A Glimpse at Two Kenyan Tribes.

I am just back from one month in Eastern Europe, a part of the world obviously quite different from East Africa where I had been earlier this year. So getting back to the images of Africa was a little difficult but there were many things I had experienced there that I wanted to share. So Eastern Europe will have to wait. Back to Africa for a while.

My last blog post (Soaring Maasai) focused on one of the better-known tribes of Eastern Africa, the prosperous Maasai. This time, I would like to share my (too) brief experience with two less-known Kenyan tribes, the Samburu and the El Molo.

The Samburu can be thought of as the Maasai’s little cousins. They were originally part of the Maasai tribe but upon their arrival in Kenya from Sudan in the 15th century, they parted ways with the Maasai who moved further south while the Samburu moved north. A lot of their traditions and ways of life are similar, though life is more challenging for the Samburu as they live in a harsher climate.

As we did while visiting the Maasai, we had a first night dinner with the Samburu men and visited with the women in the village the next day. The first night was spent on top of a beautiful hill in Kenya’s Rift Valley area.   There, under a stunning sky, the Samburu men feasted on a couple of sheep that were killed, dismembered, and roasted in front of us. (Don’t worry. I decided to spare you the images of the first two steps). As with the Maasai, this is a rare treat for them so there was very little wasted as every part of the animal was consumed either right away or brought back home (including the head as a gift for the elders and the skin which will be given to the women). For the occasion (and as far as I could tell this is their regular attire) the Samburu men wore brightly colored pieces of cloth called shukas that they wrap around their bodies and adorned themselves with beaded jewelry (though not as heavily as the women). They traditionally dye their hair with red ochre, which they did before our dinner and the next morning as well.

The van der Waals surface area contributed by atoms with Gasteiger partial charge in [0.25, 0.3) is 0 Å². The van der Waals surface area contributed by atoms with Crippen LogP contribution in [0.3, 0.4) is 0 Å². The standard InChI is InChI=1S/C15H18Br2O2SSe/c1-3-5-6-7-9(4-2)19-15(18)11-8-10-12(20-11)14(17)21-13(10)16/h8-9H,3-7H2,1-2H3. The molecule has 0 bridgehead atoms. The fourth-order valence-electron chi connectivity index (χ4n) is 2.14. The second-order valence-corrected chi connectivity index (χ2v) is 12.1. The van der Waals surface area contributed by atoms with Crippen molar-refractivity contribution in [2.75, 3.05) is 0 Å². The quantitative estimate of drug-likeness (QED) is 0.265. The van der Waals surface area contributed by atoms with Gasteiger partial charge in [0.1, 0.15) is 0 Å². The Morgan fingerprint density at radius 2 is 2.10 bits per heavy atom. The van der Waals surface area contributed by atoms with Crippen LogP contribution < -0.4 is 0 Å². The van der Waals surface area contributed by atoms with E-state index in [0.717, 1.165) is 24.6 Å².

Samburu (2 of 23) Samburu (3 of 23) Samburu (4 of 23) Samburu (5 of 23)

The village we visited the next morning is located near the Samburu National Park, a beautiful game reserve where elephants are of very reddish color and nests of weaver birds seem to grow on trees. It was a treat to see the women at the village wearing magnificent multi-beaded necklaces that cover the upper part of their bodies but still allow the women to move gracefully. The necklaces also give clues to their social status; for instance, married and single women wear beads of different colors.

I was quite surprised though but the village’s dwellings.  Samburu are known to be semi-nomadic people moving with their animals from one grazing pasture to the next. However, the huts at this village seemed more permanent than the grass thatched huts that are typical of nomadic people. The roofs looked to me like colorful quilts. Since this village is located near a national park, which offers employment opportunities, it is possible that this particular group of Samburu has settled more permanently.

Samburu (6 of 23) Samburu (9 of 23)Samburu (8 of 23)Samburu (7 of 23) Samburu (10 of 23) Samburu (11 of 23) Samburu (12 of 23) Samburu (13 of 23)

On to the El Molo. Don’t be embarrassed if you have never heard of them as they are the smallest tribe of Africa. Furthermore, there are very few “original” El Molo left as they have mostly mixed with adjacent tribes. Their village is located on the southeast shore of Lake Turkana and though we only spent a little time there, I had one interaction with a young girl that was quite amusing. As I am trying to photograph her, she is trying to sell me jewelry (fair enough). Suddenly I see her mother’s arm in my frame and hear a burst of roaring laughter. Not sure what it was about initially, I finally understood that her mother had pointed out that she was wearing different shoes on her two feet which had made her laugh wholeheartedly.